From The Other Side Of The Bench
By David J. Seidemann, Esq.
It’s not as though there was nothing else for them to eat. In fact, it was a vegetarian’s dream delight—fruits and vegetables of all kinds, including the fruit of one tree that, if partaken from, would have given them either eternal life or, according to some commentaries, a quality of life above all others. But the three of them—Adam, Eve, and the snake—opted to forgo that which was permitted, that which would have provided for long-term gain, and instead chose the quick fix in satisfying their curiosity.
Eat from the Tree of Life and you see things with a sense of clarity that you could never have imagined. Eat from the Tree of Knowledge of Good and Bad, and you live a life of pain and toil. Seems like a pretty clear choice; yet Man seemed confused, choosing what was behind “door number one” when the real prize was behind “door number two.”
But here is the strangest part of the whole encounter. After being told that they could eat from the Tree of Life, their banishment was to prevent them from eating from the Tree of Life. G‑d says: Now that you have eaten from the Tree of Knowledge, now I fear you might eat from the Tree of Life, and now I must banish you from a life of paradise.
Why the fear, if they were originally permitted to eat from the Tree of Life? I would understand the punishment if the verse had stated: Now that you ate from the Tree of Knowledge, now that you have defied My word, now I will no longer provide for you here in paradise. But that is not what the verse says. It is clear. G‑d says: Now you must go because I am afraid that you will be tempted to eat from the Tree of Life—a tree that originally was permitted to mankind. Because one performs a forbidden act, why would it matter if he would then be tempted to perform a permitted act? “No harm, no foul,” as they say.
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I will be a bit lonely the next few months, as my best friend and neighbor and his wife and children have relocated temporarily to Far Rockaway. They are adding on to their home. Not to bask in a Five Towns luxury home; rather, they are adding on to their existing structure for the single most important reason one could imagine: His parents, may they live and be well, will be moving in and occupying the new additional space.
And I watch every day as the construction unfolds, and it is truly amazing. None of it would be possible without the tons of concrete being poured to create a foundation that, when the edifice is completed, will not be visible to anyone. But it’s all in the foundation.
In pouring that foundation of concrete, they are building a foundation of education for their children and all of us who have parents and grandparents as to what it is that truly establishes a Jewish home. It’s neither brick nor mortar; not glass, steel, or iron. It is parents and grandparents. For assisting Jewish children in witnessing this level of caring is the greatest building a parent can do.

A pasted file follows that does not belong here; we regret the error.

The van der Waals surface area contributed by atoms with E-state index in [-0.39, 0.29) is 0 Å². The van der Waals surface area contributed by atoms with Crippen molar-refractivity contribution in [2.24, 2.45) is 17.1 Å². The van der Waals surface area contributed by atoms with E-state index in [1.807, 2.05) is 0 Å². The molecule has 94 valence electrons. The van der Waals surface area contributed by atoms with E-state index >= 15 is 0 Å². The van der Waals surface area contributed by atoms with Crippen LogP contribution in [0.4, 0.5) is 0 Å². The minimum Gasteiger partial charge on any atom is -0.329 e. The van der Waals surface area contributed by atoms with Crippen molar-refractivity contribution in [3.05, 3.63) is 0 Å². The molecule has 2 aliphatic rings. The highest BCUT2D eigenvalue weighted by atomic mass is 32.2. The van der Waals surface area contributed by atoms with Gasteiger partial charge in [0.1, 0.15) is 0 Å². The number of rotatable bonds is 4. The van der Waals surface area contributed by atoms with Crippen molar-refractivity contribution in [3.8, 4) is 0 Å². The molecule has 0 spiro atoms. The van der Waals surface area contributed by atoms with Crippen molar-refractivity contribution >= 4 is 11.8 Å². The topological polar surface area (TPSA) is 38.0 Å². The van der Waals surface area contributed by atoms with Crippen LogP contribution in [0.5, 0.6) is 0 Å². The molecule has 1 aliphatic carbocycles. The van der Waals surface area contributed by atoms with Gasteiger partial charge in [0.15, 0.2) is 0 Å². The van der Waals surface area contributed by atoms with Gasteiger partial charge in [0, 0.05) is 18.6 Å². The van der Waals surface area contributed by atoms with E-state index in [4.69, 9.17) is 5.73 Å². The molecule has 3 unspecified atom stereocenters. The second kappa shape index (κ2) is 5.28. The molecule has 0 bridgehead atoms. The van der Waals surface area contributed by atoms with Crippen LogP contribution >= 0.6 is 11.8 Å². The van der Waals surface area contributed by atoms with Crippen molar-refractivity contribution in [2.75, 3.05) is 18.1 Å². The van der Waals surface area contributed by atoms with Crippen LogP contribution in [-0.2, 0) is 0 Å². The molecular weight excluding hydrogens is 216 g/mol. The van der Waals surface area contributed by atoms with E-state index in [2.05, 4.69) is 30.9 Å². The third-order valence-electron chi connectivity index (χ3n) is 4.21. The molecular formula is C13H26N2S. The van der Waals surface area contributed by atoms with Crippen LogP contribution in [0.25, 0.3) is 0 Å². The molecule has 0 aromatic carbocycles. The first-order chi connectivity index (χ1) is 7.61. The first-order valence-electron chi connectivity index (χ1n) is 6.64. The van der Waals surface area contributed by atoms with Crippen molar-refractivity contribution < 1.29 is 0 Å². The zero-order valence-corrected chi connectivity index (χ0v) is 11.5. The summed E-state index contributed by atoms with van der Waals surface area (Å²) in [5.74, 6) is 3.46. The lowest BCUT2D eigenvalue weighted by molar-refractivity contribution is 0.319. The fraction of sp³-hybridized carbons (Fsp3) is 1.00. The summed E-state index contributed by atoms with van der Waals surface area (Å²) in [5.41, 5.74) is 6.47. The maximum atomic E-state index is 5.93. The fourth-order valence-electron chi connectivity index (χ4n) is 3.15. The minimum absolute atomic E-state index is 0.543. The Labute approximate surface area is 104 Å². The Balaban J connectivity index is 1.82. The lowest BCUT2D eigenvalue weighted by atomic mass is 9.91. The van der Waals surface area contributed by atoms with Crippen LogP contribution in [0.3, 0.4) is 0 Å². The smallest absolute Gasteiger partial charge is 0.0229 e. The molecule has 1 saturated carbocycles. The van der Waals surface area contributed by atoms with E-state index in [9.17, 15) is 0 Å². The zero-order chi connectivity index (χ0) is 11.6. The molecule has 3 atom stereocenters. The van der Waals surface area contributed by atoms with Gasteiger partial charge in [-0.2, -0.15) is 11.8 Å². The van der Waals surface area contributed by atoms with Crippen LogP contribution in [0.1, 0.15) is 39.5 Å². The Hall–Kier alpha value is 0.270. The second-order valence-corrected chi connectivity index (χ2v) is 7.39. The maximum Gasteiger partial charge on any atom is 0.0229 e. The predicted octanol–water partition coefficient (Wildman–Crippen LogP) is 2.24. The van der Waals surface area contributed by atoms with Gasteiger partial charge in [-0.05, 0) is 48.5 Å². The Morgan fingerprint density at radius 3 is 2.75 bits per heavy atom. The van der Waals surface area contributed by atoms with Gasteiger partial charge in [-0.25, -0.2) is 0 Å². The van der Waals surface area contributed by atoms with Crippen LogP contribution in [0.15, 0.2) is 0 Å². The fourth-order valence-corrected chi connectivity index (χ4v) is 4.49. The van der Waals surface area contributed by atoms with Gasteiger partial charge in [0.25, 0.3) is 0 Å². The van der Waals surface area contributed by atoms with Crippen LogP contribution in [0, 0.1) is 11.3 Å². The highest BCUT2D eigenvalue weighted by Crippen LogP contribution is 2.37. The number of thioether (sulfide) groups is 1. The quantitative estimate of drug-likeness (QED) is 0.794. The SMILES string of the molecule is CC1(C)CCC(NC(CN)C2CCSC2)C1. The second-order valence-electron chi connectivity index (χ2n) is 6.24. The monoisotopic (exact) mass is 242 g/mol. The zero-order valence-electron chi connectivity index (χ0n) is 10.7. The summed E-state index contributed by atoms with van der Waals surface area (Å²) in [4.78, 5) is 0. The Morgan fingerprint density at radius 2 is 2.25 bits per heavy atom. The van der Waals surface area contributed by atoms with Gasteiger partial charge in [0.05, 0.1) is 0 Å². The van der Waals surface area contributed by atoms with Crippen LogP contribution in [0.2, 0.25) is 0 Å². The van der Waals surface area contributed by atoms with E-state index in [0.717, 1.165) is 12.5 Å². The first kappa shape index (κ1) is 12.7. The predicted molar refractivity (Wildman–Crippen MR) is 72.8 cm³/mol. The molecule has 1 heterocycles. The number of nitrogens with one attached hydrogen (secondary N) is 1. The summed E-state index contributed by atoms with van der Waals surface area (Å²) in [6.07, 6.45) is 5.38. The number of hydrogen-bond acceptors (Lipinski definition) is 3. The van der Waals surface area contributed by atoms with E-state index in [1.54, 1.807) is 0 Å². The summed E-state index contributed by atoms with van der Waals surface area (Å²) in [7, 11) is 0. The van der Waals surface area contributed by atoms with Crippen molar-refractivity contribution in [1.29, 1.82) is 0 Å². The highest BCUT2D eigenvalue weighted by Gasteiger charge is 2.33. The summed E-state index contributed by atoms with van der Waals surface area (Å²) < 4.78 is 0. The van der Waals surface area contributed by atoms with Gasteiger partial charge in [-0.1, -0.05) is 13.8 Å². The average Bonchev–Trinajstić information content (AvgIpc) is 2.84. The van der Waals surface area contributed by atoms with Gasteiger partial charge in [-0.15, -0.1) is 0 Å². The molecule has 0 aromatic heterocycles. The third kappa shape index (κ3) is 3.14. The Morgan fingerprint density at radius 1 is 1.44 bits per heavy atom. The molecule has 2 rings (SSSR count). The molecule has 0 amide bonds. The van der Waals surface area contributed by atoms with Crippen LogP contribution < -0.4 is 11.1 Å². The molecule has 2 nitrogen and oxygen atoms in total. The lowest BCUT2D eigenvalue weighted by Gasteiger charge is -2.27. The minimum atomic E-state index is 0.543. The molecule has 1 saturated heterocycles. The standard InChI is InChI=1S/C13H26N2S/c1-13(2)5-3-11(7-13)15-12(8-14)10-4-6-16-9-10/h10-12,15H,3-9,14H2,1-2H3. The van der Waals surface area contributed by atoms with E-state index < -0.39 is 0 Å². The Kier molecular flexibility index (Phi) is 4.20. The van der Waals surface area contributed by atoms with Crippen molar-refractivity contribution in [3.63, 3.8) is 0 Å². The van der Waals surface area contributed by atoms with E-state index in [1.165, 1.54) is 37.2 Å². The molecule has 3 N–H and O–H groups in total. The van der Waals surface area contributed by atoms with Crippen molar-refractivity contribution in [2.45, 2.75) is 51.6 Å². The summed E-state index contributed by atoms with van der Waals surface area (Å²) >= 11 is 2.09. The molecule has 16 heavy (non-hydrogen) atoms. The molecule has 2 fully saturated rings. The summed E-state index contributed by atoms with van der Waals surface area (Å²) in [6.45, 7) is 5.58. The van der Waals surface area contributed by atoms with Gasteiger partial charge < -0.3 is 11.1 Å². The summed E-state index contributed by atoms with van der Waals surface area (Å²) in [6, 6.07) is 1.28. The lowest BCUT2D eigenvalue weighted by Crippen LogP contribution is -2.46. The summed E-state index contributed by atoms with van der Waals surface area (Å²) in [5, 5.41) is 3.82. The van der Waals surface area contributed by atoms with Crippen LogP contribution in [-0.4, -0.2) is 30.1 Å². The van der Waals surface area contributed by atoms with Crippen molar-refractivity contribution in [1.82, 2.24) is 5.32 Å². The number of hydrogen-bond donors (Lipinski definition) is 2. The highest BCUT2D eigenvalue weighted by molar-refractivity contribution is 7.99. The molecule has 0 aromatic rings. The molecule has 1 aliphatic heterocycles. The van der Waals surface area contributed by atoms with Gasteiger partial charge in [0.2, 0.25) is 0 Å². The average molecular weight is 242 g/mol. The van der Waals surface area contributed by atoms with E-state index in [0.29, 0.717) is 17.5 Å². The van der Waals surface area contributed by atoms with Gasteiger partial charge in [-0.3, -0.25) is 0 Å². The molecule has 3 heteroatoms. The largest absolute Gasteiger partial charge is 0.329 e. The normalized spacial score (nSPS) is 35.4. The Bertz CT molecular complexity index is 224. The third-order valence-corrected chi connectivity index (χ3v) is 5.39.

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Want to really become confused? The famous commentator Ohr HaChaim states that if Adam and Eve had eaten from the Tree of Life first, they would have been permitted to subsequently dine at the Tree of Knowledge of Good and Bad.
But now it is clear. Now we can see the forest from the trees. It’s all in the foundation, it’s all in what comes first, in what one sets as his priority.
The Tree of Life was the repository of all that is true, all that is universally accepted as what is right for mankind. Conversely, the Tree of Knowledge of Good and Bad was the home of subjectivity, for what is good for one is usually not good for another. One man’s apple is another man’s poison.
If one’s foundation is universal truth, then one can begin to dabble in subjective reasoning, sometimes putting his or her needs in front of another’s. Confident that a foundation of universal truth has been created, man can be trusted to inch forward ever so delicately to advance his causes. So, explains the Ohr HaChaim, if Man had established that foundation of universal truth first by eating from the Tree of Life, he would have been trusted to nourish himself from the Tree of Knowledge.
But by tasting subjectivity first, by laying a foundation of subjectivity first, man could no longer be trusted to eat from the Tree of Life. Because that very tree which smelled and tasted of objectivity was now tainted and colored by subjectivity. Mankind could no longer agree on when life begins, when it ends, when it should end—by abortion, euthanasia, or the death penalty.
Even the value of human life would be so greatly diminished that people would kill over road rage, over ownership of cell phones, over being terminated from a job, and even over allegiance to sports teams. No longer would the sanctity of life be so universally held that senseless killings over the most meaningless subjective likes and dislikes would be commonplace.
Simply going to the movies or a restaurant or a shopping mall brings with it an entire new set of concerns and worries. Somehow, someway, somewhere, humanity must be redirected to the concept of the value of life. My neighbors have laid a great foundation. v
David Seidemann is a partner with the law firm of Seidemann and Mermelstein and serves as a professor of business law at Touro College. He can be reached at 718-692-1013 or firstname.lastname@example.org.